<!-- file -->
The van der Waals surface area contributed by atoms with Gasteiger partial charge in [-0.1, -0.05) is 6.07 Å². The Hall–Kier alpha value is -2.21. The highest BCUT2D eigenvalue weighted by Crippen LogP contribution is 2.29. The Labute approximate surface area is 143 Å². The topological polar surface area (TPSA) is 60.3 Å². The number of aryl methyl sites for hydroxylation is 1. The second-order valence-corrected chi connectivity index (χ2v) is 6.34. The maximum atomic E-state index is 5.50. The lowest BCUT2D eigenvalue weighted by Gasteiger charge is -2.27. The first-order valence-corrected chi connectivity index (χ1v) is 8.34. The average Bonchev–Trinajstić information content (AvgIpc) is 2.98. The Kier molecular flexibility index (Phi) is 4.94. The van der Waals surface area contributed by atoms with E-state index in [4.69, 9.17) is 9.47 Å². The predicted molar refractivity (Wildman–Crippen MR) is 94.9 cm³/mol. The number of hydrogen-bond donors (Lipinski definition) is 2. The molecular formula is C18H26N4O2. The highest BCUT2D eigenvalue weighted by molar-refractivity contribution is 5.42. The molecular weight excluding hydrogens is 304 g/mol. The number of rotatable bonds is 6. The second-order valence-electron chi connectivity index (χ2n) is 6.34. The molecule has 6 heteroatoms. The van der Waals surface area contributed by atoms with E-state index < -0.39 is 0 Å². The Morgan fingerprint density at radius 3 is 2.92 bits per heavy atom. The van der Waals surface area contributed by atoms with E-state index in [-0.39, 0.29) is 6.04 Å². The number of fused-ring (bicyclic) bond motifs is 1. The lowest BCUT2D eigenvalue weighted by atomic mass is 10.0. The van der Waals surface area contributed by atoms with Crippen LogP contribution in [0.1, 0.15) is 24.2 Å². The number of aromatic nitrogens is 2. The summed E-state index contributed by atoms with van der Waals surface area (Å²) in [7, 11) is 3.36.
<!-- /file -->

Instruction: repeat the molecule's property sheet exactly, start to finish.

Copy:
The van der Waals surface area contributed by atoms with Gasteiger partial charge in [-0.1, -0.05) is 6.07 Å². The Hall–Kier alpha value is -2.21. The highest BCUT2D eigenvalue weighted by Crippen LogP contribution is 2.29. The Labute approximate surface area is 143 Å². The topological polar surface area (TPSA) is 60.3 Å². The number of aryl methyl sites for hydroxylation is 1. The second-order valence-corrected chi connectivity index (χ2v) is 6.34. The maximum atomic E-state index is 5.50. The lowest BCUT2D eigenvalue weighted by Gasteiger charge is -2.27. The first-order valence-corrected chi connectivity index (χ1v) is 8.34. The average Bonchev–Trinajstić information content (AvgIpc) is 2.98. The Kier molecular flexibility index (Phi) is 4.94. The van der Waals surface area contributed by atoms with E-state index in [4.69, 9.17) is 9.47 Å². The predicted molar refractivity (Wildman–Crippen MR) is 94.9 cm³/mol. The number of hydrogen-bond donors (Lipinski definition) is 2. The molecular formula is C18H26N4O2. The highest BCUT2D eigenvalue weighted by molar-refractivity contribution is 5.42. The molecular weight excluding hydrogens is 304 g/mol. The number of rotatable bonds is 6. The second-order valence-electron chi connectivity index (χ2n) is 6.34. The molecule has 6 heteroatoms. The van der Waals surface area contributed by atoms with E-state index < -0.39 is 0 Å². The Morgan fingerprint density at radius 3 is 2.92 bits per heavy atom. The van der Waals surface area contributed by atoms with E-state index in [-0.39, 0.29) is 6.04 Å². The number of fused-ring (bicyclic) bond motifs is 1. The lowest BCUT2D eigenvalue weighted by atomic mass is 10.0. The van der Waals surface area contributed by atoms with Crippen LogP contribution in [0.1, 0.15) is 24.2 Å². The number of aromatic nitrogens is 2. The summed E-state index contributed by atoms with van der Waals surface area (Å²) in [7, 11) is 3.36.